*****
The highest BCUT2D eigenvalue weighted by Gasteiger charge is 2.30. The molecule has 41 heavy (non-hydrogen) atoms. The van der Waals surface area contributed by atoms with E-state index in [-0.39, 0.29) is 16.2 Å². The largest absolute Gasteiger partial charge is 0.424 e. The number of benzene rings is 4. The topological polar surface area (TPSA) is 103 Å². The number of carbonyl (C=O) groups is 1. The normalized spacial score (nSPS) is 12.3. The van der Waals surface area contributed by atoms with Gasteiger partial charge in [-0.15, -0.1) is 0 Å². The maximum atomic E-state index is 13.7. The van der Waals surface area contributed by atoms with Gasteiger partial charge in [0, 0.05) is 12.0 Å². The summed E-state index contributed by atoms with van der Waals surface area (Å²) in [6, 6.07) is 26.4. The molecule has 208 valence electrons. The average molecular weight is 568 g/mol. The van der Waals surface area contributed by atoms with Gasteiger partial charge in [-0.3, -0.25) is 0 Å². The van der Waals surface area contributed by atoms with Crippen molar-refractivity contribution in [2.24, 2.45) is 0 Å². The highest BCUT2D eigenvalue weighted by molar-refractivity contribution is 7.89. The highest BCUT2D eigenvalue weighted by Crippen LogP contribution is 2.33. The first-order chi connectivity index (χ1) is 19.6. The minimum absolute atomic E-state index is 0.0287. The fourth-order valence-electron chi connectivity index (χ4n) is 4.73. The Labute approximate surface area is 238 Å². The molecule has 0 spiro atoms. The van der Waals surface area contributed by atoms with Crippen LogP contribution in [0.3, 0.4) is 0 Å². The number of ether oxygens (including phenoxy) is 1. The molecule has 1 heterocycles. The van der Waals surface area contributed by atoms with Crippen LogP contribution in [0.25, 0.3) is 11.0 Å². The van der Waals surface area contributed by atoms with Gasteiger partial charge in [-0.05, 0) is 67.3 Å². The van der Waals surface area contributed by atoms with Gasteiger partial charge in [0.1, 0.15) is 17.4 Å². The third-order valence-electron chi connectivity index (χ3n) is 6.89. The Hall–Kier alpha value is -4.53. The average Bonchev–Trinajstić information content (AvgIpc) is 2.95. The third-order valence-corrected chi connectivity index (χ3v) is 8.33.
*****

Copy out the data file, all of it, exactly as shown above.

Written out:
The highest BCUT2D eigenvalue weighted by Gasteiger charge is 2.30. The molecule has 41 heavy (non-hydrogen) atoms. The van der Waals surface area contributed by atoms with E-state index in [-0.39, 0.29) is 16.2 Å². The largest absolute Gasteiger partial charge is 0.424 e. The number of benzene rings is 4. The topological polar surface area (TPSA) is 103 Å². The number of carbonyl (C=O) groups is 1. The normalized spacial score (nSPS) is 12.3. The van der Waals surface area contributed by atoms with Gasteiger partial charge in [-0.15, -0.1) is 0 Å². The maximum atomic E-state index is 13.7. The van der Waals surface area contributed by atoms with Gasteiger partial charge in [0, 0.05) is 12.0 Å². The summed E-state index contributed by atoms with van der Waals surface area (Å²) in [6, 6.07) is 26.4. The molecule has 208 valence electrons. The average molecular weight is 568 g/mol. The van der Waals surface area contributed by atoms with Gasteiger partial charge in [-0.3, -0.25) is 0 Å². The van der Waals surface area contributed by atoms with Crippen molar-refractivity contribution in [2.24, 2.45) is 0 Å². The highest BCUT2D eigenvalue weighted by molar-refractivity contribution is 7.89. The highest BCUT2D eigenvalue weighted by Crippen LogP contribution is 2.33. The first-order chi connectivity index (χ1) is 19.6. The minimum absolute atomic E-state index is 0.0287. The fourth-order valence-electron chi connectivity index (χ4n) is 4.73. The Labute approximate surface area is 238 Å². The molecule has 0 spiro atoms. The van der Waals surface area contributed by atoms with Crippen LogP contribution in [0.3, 0.4) is 0 Å². The number of ether oxygens (including phenoxy) is 1. The molecule has 1 heterocycles. The van der Waals surface area contributed by atoms with Crippen LogP contribution in [0.25, 0.3) is 11.0 Å². The van der Waals surface area contributed by atoms with Gasteiger partial charge in [-0.05, 0) is 67.3 Å². The van der Waals surface area contributed by atoms with Gasteiger partial charge in [0.1, 0.15) is 17.4 Å². The third-order valence-electron chi connectivity index (χ3n) is 6.89. The Hall–Kier alpha value is -4.53. The average Bonchev–Trinajstić information content (AvgIpc) is 2.95. The third-order valence-corrected chi connectivity index (χ3v) is 8.33.